Perhaps a test on a hotter hatch friendly bit of road would unveil a few more charms.
What do you get?
You get 17-inch alloys, climate control, auto headlights, rain sensing wipers, auto dimming rear-view mirror, tyre pressure indicators and an alarm system to go with the decent infotainment gear, excellent sound system and all those appreciated GTI cabin goodies.
For an extra $1700 there's a Driver Assistance Package, and although you could argue the sat nav, park distance sensors front and rear plus rear view camera should be standard in such a car, it is probably money well spent to tick this box. Not least for those saving the $2500 by going manual over automatic.
The luxury pack seems more of an extravagance at $3300 and not entirely in the hot hatch ethos with its classier yet more boring Alcantara/leatherette seats, LED lights and panoramic glass sunroof.
It's a hot hatch, do you really care? Rear seating is well thought out dimensions wise, but adults won't enjoy long trips back here. Boot space is also limited, but with folding rear seats you can cram a fair bit in through the rear hatch. Cabin storage is all fine, with storage drawers under the front seats.
The Polo GTI is ideal for the young driving enthusiast as yet unburdened with cargo-demanding kiddies, but while youth may be on your side, insurance premiums won't be.
Capped price servicing helps avoid costly surprises, and for such a fruity offering, the quoted 6.1 (manual) and 5.7 (DSG) litres/100km are excellent. Our 'real world' enthusiastic test saw a figure of just over seven - more than acceptable, and you can run this GTI on 95 octane while the outgoing model supped away on costly 98.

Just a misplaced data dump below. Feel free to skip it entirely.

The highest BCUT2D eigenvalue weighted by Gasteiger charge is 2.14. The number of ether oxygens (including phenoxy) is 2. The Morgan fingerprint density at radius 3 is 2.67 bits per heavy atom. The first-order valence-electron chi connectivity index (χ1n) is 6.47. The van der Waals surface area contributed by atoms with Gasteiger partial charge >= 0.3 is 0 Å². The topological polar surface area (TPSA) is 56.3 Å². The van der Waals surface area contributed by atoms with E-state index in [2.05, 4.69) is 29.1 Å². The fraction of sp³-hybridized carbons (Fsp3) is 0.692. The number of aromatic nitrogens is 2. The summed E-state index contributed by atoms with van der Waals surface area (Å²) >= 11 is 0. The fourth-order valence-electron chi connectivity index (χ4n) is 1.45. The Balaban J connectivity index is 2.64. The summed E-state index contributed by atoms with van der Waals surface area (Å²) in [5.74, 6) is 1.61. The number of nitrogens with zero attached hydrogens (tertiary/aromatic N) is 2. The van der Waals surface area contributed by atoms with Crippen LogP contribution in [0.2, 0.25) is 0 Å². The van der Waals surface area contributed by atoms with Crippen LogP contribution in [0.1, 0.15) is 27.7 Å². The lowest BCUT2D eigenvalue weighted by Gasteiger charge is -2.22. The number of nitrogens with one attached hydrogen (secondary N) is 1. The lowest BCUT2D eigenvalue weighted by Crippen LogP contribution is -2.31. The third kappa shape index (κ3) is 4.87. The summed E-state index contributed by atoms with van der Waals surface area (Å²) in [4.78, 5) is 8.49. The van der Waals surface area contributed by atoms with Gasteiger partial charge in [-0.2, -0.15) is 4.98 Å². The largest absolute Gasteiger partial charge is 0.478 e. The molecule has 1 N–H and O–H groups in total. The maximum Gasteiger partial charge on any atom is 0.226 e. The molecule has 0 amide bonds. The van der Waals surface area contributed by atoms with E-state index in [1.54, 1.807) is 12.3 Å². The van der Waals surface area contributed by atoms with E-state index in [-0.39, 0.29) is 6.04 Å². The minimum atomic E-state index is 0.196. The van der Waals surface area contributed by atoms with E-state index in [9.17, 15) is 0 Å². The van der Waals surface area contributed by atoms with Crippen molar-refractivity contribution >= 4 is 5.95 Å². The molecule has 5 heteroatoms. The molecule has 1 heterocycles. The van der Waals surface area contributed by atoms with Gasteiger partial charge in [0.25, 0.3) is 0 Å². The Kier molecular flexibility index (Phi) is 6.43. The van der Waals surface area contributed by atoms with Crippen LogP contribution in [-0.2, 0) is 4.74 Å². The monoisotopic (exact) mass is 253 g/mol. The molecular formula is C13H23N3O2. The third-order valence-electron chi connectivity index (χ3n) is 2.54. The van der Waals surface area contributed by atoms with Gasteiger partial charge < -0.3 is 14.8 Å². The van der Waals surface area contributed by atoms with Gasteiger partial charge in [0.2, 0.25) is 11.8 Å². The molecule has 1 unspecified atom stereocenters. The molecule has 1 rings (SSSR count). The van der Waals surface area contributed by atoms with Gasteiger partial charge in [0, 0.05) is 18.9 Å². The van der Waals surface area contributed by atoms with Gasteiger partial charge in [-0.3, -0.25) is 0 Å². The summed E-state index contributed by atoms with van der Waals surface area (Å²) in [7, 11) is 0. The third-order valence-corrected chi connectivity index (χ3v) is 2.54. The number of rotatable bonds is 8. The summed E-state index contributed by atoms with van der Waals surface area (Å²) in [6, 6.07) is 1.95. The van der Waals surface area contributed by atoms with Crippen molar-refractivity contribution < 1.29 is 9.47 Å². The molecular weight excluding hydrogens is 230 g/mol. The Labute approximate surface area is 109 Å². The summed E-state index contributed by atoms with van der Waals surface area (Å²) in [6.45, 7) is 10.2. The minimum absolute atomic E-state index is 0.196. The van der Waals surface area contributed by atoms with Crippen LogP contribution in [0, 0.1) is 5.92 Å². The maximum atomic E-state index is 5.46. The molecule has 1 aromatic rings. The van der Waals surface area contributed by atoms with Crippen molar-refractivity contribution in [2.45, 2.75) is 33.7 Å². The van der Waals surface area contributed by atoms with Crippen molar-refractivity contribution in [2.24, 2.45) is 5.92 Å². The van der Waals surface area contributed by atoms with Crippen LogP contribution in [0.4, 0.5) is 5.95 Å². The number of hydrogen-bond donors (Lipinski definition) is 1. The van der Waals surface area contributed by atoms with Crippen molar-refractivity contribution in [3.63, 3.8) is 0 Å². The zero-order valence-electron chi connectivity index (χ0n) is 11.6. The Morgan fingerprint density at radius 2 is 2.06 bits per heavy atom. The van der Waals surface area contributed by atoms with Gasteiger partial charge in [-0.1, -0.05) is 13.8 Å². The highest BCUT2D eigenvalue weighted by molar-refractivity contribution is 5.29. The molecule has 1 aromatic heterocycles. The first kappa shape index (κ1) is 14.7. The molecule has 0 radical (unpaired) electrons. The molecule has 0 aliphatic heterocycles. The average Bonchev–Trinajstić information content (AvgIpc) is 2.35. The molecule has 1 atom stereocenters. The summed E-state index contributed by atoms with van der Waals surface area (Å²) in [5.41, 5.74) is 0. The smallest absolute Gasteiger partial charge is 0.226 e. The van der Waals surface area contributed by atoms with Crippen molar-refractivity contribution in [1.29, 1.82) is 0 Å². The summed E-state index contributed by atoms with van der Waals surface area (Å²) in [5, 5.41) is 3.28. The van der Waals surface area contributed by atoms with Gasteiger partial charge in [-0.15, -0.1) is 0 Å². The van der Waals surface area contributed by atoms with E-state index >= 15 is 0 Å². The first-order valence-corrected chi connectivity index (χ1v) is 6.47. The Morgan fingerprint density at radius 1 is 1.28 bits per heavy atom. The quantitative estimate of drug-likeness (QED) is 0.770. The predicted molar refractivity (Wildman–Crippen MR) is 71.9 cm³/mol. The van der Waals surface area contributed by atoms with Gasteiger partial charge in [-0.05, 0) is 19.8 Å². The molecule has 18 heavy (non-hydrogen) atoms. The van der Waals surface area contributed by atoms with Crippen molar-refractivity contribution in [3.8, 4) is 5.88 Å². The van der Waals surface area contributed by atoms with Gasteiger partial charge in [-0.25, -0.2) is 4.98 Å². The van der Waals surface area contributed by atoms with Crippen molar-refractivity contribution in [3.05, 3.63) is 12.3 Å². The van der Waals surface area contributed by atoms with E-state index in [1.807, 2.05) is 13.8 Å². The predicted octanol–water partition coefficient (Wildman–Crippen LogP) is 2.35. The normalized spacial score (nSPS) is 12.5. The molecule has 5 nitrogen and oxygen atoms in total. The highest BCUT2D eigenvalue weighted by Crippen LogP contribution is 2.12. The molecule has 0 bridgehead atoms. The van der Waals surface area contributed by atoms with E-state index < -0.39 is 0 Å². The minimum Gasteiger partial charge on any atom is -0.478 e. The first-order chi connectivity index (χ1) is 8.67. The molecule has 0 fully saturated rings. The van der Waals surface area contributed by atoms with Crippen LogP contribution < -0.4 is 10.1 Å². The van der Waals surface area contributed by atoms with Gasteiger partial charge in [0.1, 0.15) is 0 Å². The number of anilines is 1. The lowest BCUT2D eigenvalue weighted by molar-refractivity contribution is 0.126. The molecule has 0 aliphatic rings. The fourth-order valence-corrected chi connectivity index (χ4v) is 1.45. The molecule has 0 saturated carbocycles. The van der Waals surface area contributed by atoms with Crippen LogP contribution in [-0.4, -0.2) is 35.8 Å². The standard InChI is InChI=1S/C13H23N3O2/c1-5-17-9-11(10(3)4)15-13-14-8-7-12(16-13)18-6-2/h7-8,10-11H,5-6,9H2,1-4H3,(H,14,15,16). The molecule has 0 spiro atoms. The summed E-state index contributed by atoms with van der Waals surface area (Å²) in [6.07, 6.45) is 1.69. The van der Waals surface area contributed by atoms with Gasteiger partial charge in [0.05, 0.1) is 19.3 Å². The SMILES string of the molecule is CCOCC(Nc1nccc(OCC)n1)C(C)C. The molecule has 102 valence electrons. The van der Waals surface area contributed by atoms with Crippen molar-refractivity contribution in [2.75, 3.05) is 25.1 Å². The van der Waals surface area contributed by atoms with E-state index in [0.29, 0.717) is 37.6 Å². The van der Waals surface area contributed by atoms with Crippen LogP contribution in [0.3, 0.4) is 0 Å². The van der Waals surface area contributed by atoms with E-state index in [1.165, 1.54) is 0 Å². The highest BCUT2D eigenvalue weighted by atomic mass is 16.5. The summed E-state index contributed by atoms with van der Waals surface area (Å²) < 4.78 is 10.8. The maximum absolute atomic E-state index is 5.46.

There are enough badges on the car to highlight it's a GTI, but it is still quite a subtle offering for a hot hatch. In profile it's a beauty on its 17-inch Parabolica alloys; the front end is a style treat and could be mistaken for a Golf GTI to the inexpert eye, but much like the boggo Polos, the rear end is inoffensive but beige curtain plain.
Competent, fast and fun, all at an appealing price - the new Polo GTI has plenty going for it. A delightful chassis and the new 1.8-litre turbo is a torquey treat, and best exploited with the manual gearbox finally re-introduced to a car that was crying out for one.
It feels very well screwed together too and would be a joy to live with day-to-day if you can put up with a sometime crashy ride over poor surfaces.
It just lacks that extra spark, sometimes undefinable, that makes a hot hatch great however. Perhaps it's just a bit too sensible, especially in DSG guise, making the cheaper and torquier manual variant the pick.
What matters most
What we liked: The return of a manual option, excellent torque figure for the manual, quality, solid feel throughout, decent value.
What we'd like to see: A bit more spark and theatre to be a truly desirable hot hatch, more kit as standard, ride comfort harsh at times, a way to turn off all driver aids should a track day be planned.
Warranty and servicing: Three years unlimited kilometre warranty and roadside assist. Capped price servicing for each calendar year, with services due every 15,000km at an average of $489 each service for the first 90,000km.
Model: 2015 Volkswagen Polo GTI.
Details: Five-door front-wheel drive hot hatch.
Engine: 1.8-litre TSI BlueMotion turbocharged four-cylinder petrol generating maximum power of 141kW @ 4300rpm and 320Nm @ 1450rpm (manual version) or 141kW @ 5400rpm and 250Nm @ 1250rpm (DSG version).
Transmission: Six-speed manual or seven-speed DSG automatic.
Performance: 0-100kmh in 6.7 seconds.
Consumption: 6.1 litres/100km (combined average, manual) and 5.7 litres/100km (auto).
CO2: 142g/km (manual) or 132g/km (DSG).
Bottom line plus on-roads: $27,490 (manual) and $29,990 (auto).